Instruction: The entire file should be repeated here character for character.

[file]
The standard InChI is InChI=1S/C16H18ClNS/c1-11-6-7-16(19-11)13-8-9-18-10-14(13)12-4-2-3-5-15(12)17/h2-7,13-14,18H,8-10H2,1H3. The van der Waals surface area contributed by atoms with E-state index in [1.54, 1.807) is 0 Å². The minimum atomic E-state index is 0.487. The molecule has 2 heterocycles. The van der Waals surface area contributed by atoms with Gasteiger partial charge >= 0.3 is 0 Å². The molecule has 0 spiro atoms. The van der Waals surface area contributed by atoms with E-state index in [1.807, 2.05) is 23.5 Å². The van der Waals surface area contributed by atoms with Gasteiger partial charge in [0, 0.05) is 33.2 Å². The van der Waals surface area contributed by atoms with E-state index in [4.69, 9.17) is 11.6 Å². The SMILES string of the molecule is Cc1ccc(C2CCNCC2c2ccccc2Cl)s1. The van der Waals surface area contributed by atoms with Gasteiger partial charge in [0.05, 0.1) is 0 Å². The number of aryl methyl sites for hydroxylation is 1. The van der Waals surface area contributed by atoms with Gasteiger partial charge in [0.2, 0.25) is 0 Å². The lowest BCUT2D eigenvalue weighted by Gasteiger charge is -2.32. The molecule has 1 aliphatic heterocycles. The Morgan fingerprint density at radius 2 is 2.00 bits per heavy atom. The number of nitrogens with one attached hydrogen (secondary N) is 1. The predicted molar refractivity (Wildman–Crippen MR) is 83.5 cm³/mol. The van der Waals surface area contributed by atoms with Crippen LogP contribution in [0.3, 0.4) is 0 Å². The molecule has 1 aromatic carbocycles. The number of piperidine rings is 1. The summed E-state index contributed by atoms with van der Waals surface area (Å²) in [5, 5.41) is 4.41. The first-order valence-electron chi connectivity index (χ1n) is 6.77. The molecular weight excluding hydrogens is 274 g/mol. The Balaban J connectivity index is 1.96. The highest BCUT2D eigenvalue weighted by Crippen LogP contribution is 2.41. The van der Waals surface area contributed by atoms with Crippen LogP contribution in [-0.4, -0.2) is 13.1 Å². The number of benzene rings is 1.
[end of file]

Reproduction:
The standard InChI is InChI=1S/C16H18ClNS/c1-11-6-7-16(19-11)13-8-9-18-10-14(13)12-4-2-3-5-15(12)17/h2-7,13-14,18H,8-10H2,1H3. The van der Waals surface area contributed by atoms with E-state index in [1.54, 1.807) is 0 Å². The minimum atomic E-state index is 0.487. The molecule has 2 heterocycles. The van der Waals surface area contributed by atoms with Gasteiger partial charge >= 0.3 is 0 Å². The molecule has 0 spiro atoms. The van der Waals surface area contributed by atoms with E-state index in [1.807, 2.05) is 23.5 Å². The van der Waals surface area contributed by atoms with Gasteiger partial charge in [0, 0.05) is 33.2 Å². The van der Waals surface area contributed by atoms with E-state index in [4.69, 9.17) is 11.6 Å². The SMILES string of the molecule is Cc1ccc(C2CCNCC2c2ccccc2Cl)s1. The van der Waals surface area contributed by atoms with Gasteiger partial charge in [0.05, 0.1) is 0 Å². The number of aryl methyl sites for hydroxylation is 1. The van der Waals surface area contributed by atoms with Gasteiger partial charge in [0.2, 0.25) is 0 Å². The lowest BCUT2D eigenvalue weighted by Gasteiger charge is -2.32. The molecule has 1 aliphatic heterocycles. The Morgan fingerprint density at radius 2 is 2.00 bits per heavy atom. The number of nitrogens with one attached hydrogen (secondary N) is 1. The predicted molar refractivity (Wildman–Crippen MR) is 83.5 cm³/mol. The van der Waals surface area contributed by atoms with Crippen LogP contribution in [0.3, 0.4) is 0 Å². The molecule has 1 aromatic carbocycles. The number of piperidine rings is 1. The summed E-state index contributed by atoms with van der Waals surface area (Å²) in [5, 5.41) is 4.41. The first-order valence-electron chi connectivity index (χ1n) is 6.77. The molecular weight excluding hydrogens is 274 g/mol. The Balaban J connectivity index is 1.96. The highest BCUT2D eigenvalue weighted by Crippen LogP contribution is 2.41. The van der Waals surface area contributed by atoms with Crippen LogP contribution in [-0.4, -0.2) is 13.1 Å². The number of benzene rings is 1.